What Tennis Taught Me About Life
My dad taught me how to play tennis at a very young age. It was really the first sport that I ever played consistently. Him and I used to play a lot. When I think of him, I think of him in white tennis shorts and a polo shirt sometimes. Because that was his summer tennis outfit.
I thought I was a really good tennis player growing up. I used to look up the rankings in Tennis magazine all the time, waiting for my day to get there. And just like with many kids, and many sports, my head was in the clouds. I was good. But I literally never practiced. So I wasn’t going to beat kids who had coaches and trainers.
I remember playing my first USTA tournament at 14. I was thinking how cool it would be to win a USTA tournament. I won plenty of hardware (trophies) at camp, but that was like rookie stuff. I thought it was more. It wasn’t.
I played this kid named Chris Reilly. He looked nerdy. As if I didn’t. In the clouds again I was. I came to net on the third point and he lasered one right at me. I fell to avoid it. It was embarrassing. As was the 6–0, 6–1 result. My stepdad took a picture after I got destroyed. Thanks.
I never played another USTA tournament. But I kept playing tennis. I played all through high school. I want to start playing again. Because I love it so much. I love watching it. I love the artistry of shot making. I love the history of the game.
But I also learned a lot about life from tennis. And it’s deeper than you think.
When your backhand sucks or you like to be lazy, slice becomes your friend. It keeps the ball low and can create a skidding effect making it difficult for your opponent to pick it up, especially after a rally of heavy hitting. When you slice, you take the power off and hit the ball lighter. It comes with less risk than heavy topspin or trying to hit a winner down the line.
In life we slice all the time. Those that don’t slice in life are always hitting everything too hard. Always trying to win every single point. Every single project. Every single relationship. But they need slice.
They need to slow down the pace and be more careful with their aim. Because sometimes their opponent will catch on and realize that they don’t know how to slow down. And they will use it against them.
Slice is taking the pressure off. Acknowledging that this particular shot doesn’t have to be perfect. That you don’t have to win right now. Or even look good. It can go slower. And sometimes the slice in a rally is just what is needed to make the opponent (or your partner) react.
Your forehand is your main power source. Your go-to. But the thing is, everyone knows it’s your best. And everyone else has a good forehand too. So it doesn’t make you special.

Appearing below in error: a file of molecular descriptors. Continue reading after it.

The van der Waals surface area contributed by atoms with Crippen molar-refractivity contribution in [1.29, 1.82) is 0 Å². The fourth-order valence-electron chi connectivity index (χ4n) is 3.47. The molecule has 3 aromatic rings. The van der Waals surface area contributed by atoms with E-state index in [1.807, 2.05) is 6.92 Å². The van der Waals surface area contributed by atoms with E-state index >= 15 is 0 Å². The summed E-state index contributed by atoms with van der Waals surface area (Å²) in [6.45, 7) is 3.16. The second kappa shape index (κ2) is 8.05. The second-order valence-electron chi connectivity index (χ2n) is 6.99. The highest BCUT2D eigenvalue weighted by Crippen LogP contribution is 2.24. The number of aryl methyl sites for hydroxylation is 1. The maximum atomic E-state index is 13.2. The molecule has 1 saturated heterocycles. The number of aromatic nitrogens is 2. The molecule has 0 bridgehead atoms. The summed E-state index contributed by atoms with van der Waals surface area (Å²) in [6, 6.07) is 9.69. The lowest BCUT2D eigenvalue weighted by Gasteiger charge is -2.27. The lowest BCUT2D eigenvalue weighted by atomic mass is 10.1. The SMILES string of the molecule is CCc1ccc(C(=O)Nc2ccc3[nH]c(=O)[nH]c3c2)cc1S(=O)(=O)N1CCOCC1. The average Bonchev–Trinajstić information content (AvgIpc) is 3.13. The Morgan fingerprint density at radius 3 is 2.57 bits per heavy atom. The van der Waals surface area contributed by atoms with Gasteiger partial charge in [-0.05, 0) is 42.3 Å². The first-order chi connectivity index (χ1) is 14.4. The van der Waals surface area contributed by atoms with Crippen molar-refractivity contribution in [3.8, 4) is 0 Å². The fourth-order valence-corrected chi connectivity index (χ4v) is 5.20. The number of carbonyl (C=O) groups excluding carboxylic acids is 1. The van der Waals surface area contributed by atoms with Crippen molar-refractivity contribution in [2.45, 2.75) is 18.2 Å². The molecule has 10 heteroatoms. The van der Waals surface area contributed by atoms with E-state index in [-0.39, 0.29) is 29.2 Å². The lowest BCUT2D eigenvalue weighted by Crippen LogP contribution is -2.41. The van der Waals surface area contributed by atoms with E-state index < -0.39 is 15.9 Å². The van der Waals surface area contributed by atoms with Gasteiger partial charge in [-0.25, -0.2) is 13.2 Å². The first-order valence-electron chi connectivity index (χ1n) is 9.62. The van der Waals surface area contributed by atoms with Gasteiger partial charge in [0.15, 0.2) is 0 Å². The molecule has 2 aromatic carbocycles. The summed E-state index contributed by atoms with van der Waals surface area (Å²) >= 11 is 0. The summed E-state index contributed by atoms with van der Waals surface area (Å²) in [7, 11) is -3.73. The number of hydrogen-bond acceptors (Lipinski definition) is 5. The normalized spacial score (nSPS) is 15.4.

Your forehand is what is expected. And if it’s not good, you are really in trouble. If your most expected asset is sub-par you can’t make up for that with a really good slice. Because your forehand will be hit to more than anything else.
Your forehand in life is your obvious skill for your job. If you work in law, you should be a good negotiator. If not, you won’t do well. If you work in sales, you better be a people person. If not, you won’t do well.
Without a good forehand, none of the other shots matter. Because you will never achieve what you are seeking without mastering the basic first.
Your backhand is usually your off-hand, in a way. It’s not as good as your forehand. But if you have a really good backhand, you will be a much better player than someone who doesn’t. More well rounded.
It shows you are able to be effective no matter what is thrown at you. If you have to pivot one way, you are fine. If you have to pivot the other, you will be equally adept at taking on that challenge.
Growing up, often our backhand is weak. Because we spend all our time on our forehand. Then on our serve. Then on our volley. Because the backhand is annoying when you are young. And you have to cross your body and basically swing backwards.
But you can’t run around it your whole life. Eventually you grow up and you need your backhand. The competition is fiercer and to be in the discussion you can’t just be one shot, one note. Your backhand is what rounds out your ground game and keeps you even, no matter what comes.
A cousin of slice, the drop shot is a surprise tactic. An unexpected play tossed in the ring to take advantage of who is across from you. To make them work harder. To make them strain. To make them prove themselves. To do something unexpected.
A drop shot shows others you aren’t scared to take a little risk for a bigger reward. A drop shot needs to be much closer to perfect than all of your other shots. Because if it’s not a good drop shot, your opponent will get there in time and easily win the point. Because you just set it up for them perfectly.